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As the climate warms, cold-water refuges could be particularly important for migratory species that encounter a wide range of environmental conditions throughout their lives.

Researchers from the EPA, USGS, and University of Idaho used simulations to investigate the potential for cold-water refuges to provide relief for salmon and trout migrating upstream through a warm river corridor. Fish characteristics that impact the thermal exposure of fish during migration, such as migratory and spawn timing, swim speed, and use of cold-water refuges, were included in the simulations. The researchers found that use of cold-water refuges decreased the exposure of summer steelhead trout and fall Chinook salmon to physiologically stressful temperatures. There was more diversity in migration timing and speed, as cold-water refuge use allowed fish to migrate more slowly during warmer periods while minimizing energy expenditure. These simulations suggest that management actions designed to preserve cold-water refuges may improve the likelihood of Pacific salmon species to persist in a warming climate.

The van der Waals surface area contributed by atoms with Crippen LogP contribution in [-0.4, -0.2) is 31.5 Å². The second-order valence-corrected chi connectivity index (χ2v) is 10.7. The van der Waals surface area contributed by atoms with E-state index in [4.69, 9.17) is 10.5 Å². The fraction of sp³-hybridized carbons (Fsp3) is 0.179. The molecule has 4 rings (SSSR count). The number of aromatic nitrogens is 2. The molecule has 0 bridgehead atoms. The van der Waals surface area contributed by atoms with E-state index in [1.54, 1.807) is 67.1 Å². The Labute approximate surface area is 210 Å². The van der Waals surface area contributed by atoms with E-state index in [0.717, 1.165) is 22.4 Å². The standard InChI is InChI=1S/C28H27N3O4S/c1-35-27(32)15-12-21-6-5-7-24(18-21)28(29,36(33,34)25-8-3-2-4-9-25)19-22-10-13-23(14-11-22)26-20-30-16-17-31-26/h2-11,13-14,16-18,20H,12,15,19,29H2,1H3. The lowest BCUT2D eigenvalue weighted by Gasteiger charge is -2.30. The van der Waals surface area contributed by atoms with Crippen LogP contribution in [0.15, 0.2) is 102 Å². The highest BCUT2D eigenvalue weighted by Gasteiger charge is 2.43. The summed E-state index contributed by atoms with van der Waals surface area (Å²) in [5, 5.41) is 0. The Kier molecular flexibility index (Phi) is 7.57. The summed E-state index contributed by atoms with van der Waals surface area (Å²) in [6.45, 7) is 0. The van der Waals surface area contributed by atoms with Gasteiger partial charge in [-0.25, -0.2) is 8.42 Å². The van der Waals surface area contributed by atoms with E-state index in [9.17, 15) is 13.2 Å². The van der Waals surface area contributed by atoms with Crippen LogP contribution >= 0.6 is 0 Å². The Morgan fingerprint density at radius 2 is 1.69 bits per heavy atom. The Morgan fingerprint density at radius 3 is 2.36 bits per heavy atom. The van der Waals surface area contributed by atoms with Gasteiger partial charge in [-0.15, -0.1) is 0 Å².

Snyder, M.N., Schumaker, N.H., Ebersole, J.L., Dunham, J.B., Keefer, M.L., Halama, J., Comeleo, R.L., Leinenbach, P., Brookes, A., Cope, B., Wu, J., and Palmer, J., 2020, Tough places and safe spaces- can refuges save salmon from a warming climate: Ecosphere, v. 13, no. 11, e4265.